Di Canio had refused to confirm or deny whether he was a fascist at a news conference on Tuesday but has previously stated he is "a fascist but not a racist".
He has also been pictured giving a fascist salute to Lazio 'ultras' and photographed attending the funeral of a leading Italian fascist.
The Dean of Durham had become the latest public figure to voice disquiet over Di Canio's appointment but in a statement on the Sunderland website Di Canio said: "I have clearly stated that I do not wish to speak about matters other than football, however, I have been deeply hurt by the attacks on the football club.
"This is a historic, proud and ethical club and to read and hear some of the vicious and personal accusations is painful. I am an honest man, my values and principles come from my family and my upbringing.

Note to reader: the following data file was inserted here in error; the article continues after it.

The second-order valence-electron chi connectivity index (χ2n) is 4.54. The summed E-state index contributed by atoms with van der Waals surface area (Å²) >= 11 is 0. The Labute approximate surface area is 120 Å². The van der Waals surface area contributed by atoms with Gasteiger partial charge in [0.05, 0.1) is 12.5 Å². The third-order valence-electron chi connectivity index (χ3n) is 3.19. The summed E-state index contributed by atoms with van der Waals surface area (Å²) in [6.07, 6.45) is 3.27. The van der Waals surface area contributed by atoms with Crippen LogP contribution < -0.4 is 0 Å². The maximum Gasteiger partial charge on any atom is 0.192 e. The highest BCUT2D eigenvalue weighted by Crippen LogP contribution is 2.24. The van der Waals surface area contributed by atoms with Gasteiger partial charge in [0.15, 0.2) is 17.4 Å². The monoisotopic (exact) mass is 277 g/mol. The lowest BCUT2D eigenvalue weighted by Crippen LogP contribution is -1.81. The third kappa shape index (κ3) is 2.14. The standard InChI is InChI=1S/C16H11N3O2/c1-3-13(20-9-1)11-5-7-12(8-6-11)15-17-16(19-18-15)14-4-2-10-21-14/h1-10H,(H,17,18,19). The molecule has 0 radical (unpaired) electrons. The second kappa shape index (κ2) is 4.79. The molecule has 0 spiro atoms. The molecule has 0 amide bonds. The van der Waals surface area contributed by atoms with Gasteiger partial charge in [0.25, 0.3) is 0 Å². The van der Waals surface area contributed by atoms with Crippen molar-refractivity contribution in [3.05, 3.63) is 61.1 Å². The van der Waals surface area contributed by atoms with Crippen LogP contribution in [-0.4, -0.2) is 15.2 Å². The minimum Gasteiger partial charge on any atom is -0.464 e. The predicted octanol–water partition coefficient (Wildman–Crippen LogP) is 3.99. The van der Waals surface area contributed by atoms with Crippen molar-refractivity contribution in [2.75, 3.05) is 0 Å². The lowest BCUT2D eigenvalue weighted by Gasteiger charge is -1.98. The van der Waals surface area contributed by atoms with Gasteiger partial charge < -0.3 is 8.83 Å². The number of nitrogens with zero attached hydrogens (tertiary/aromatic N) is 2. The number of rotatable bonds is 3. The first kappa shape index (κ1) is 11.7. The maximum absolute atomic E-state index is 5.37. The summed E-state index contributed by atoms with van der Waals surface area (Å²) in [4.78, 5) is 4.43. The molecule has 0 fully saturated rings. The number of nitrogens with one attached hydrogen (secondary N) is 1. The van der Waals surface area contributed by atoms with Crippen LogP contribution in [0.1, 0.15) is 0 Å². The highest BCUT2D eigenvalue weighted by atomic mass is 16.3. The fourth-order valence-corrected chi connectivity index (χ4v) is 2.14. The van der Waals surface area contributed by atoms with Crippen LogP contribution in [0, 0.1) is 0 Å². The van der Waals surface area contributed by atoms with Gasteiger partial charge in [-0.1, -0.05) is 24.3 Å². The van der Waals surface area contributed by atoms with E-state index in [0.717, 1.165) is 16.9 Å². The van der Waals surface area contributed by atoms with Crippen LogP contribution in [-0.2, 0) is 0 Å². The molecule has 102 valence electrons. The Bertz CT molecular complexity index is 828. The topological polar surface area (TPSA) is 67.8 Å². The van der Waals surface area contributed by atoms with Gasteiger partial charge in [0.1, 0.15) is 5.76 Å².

"I feel that I should not have to continually justify myself to people who do not understand this, however I will say one thing only - I am not the man that some people like to portray.
"I am not political, I do not affiliate myself to any organisation, I am not a racist and I do not support the ideology of fascism. I respect everyone.
"I am a football man and this and my family are my focus. Now I will speak only of football."